# 2-D Shapes

**Strand:** Shape and Space (3-D Objects and 2-D Shapes)

**Outcomes:** 6, 8

## Step 5: Follow-up on Assessment

### Guiding Questions

- What conclusions can be made from assessment information?
- How effective have instructional approaches been?
- What are the next steps in instruction?

### A. Addressing Gaps in Learning

If students are still struggling with recognizing the properties of 2-D shapes, try activities such as "What's My Shape?" in which a shape is pasted inside a piece of construction paper that is folded in half. A set of shapes, including the "secret shape" are spread out on a table or desk. Students ask the student leader, with the secret shape, questions that can be answered "yes" or "no." The question cannot be, "Is this one the secret shape?" As they are given answers, the students can eliminate shapes from the group until they are down to one remaining shape, which they may test against the secret shape hidden inside the folded construction paper.

This activity adapted from John A. Van de Walle, LouAnn H. Lovin, *Teaching Student-Centered Mathematics: Grades K–3*, 1e (p. 195). Published by Allyn and Bacon, Boston, MA. Copyright © 2006 by Pearson Education. Reprinted by permission of the publisher.

### B. Reinforcing and Extending Learning

Students who have achieved or exceeded the outcomes will benefit from ongoing opportunities to apply and extend their learning. These activities should support students in developing a deeper understanding of the concept and should not progress to the outcomes in subsequent grades. Consider strategies, such as the following.

- Provide tips for parents on how to reinforce the students' knowledge of the properties of 2-D shapes. These properties are often not part of the parents' daily life and so they are not likely to be able to reinforce their students’ learning in this strand unless you provide them information about what the students are doing and the learning objectives of these sorting activities. Make sure they understand that it is the concepts that the students are developing, not the mathematical terminology, such as "parallel", "perpendicular," or "concave." They may need to be reminded of some of the discoveries about shapes that are so easily taken for granted, such as that the points on the circumference of a circle are all equidistant from its centre point and how one can draw a circle with a pencil and piece of string.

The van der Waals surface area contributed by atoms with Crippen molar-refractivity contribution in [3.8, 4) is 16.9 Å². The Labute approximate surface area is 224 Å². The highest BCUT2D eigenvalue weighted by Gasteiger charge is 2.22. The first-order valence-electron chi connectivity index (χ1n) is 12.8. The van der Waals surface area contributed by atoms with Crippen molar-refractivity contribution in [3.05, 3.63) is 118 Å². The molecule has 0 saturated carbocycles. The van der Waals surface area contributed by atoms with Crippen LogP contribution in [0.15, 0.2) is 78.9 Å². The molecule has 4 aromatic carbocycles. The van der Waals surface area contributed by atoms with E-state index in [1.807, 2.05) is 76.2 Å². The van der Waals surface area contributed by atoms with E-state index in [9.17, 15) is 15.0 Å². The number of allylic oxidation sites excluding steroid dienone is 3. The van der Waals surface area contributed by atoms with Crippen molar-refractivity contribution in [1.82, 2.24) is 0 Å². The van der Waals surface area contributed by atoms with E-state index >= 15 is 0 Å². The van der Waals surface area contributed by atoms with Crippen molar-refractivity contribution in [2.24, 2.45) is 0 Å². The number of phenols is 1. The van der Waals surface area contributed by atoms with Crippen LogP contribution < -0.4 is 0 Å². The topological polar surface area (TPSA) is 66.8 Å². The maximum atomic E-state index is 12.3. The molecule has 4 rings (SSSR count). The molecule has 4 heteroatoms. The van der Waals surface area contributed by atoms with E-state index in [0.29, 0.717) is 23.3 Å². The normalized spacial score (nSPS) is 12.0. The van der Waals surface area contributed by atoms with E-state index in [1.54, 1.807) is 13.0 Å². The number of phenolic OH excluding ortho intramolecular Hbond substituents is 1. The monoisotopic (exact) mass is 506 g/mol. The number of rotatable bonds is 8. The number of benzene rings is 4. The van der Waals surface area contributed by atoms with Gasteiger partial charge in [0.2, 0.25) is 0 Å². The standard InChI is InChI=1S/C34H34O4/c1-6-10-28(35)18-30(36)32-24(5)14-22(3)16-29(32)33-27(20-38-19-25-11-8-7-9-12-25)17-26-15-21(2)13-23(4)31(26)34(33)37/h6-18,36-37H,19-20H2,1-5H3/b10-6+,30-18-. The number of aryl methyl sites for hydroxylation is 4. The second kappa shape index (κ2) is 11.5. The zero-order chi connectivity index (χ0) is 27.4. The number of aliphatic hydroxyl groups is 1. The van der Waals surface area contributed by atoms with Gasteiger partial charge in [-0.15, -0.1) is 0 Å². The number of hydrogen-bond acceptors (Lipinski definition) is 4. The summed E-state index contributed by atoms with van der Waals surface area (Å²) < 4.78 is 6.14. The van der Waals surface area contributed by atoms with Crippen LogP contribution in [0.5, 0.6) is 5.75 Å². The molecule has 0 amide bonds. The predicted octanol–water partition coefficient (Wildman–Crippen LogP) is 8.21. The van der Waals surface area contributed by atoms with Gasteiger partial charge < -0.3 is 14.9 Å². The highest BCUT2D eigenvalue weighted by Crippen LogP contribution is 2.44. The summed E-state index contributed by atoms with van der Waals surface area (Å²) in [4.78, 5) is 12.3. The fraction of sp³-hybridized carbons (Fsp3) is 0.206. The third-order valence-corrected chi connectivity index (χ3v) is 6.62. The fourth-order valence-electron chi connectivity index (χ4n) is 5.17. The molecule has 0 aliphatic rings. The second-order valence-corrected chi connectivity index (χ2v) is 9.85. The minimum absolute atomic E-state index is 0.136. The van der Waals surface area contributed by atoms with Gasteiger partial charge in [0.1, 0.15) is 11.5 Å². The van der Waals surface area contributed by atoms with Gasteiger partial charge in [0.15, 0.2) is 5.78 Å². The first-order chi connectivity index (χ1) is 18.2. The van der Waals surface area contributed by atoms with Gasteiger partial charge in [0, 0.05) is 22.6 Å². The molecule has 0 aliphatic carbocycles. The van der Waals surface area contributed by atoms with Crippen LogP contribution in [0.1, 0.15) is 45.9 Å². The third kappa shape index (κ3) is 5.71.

- Have the students sort other objects such as buttons, stones or trading cards using two attributes.

- Have the students do activities with pattern blocks or tangrams, to compose or decompose composite figures. There are books available with composite shapes to reproduce in order of difficulty. There are some "tangram tangles" puzzles provided in the
*Diagnostic Mathematics Program, Division I, Geometry *book on pages 116 to 124. If you do not have commercial tangrams for students, the tangram tangles are preceded by directions for tearing a square into the seven tangram shapes. There is also one example that can be used for tracing them onto plastic lids or a plastic sheet, then the shapes can be cut apart. Students like the commercial shapes, particularly the translucent ones made for overhead use as well as individual use. There are also tangram activities on Web sites.
- Integrate the work from patterns with geometry by having students review repeating patterns using squares, circles and triangles. In simple patterns, each of these three repeating shapes is the same size, colour and is in the same orientation. Later, make the patterns more complex by varying the size, colour and orientation (Del Grande and Morrow 1993).
- Have the students explore squares on the geoboard. Did they discover ones that have four, eight and twelve pegs on the boundaries? A similar exploration of rectangles may follow. Explain what is meant by pegs on the inside of the shape (only the ones that are not touching the bands). Then challenge students to make triangles with one peg inside, two pegs inside, then three and search for others, such as six inside pegs.

This activity adapted with permission from *Geometry and Spatial Sense* (p. 13) by John Del Grande and Lorna Morrow, copyright 1993 by the National Council of Teachers of Mathematics.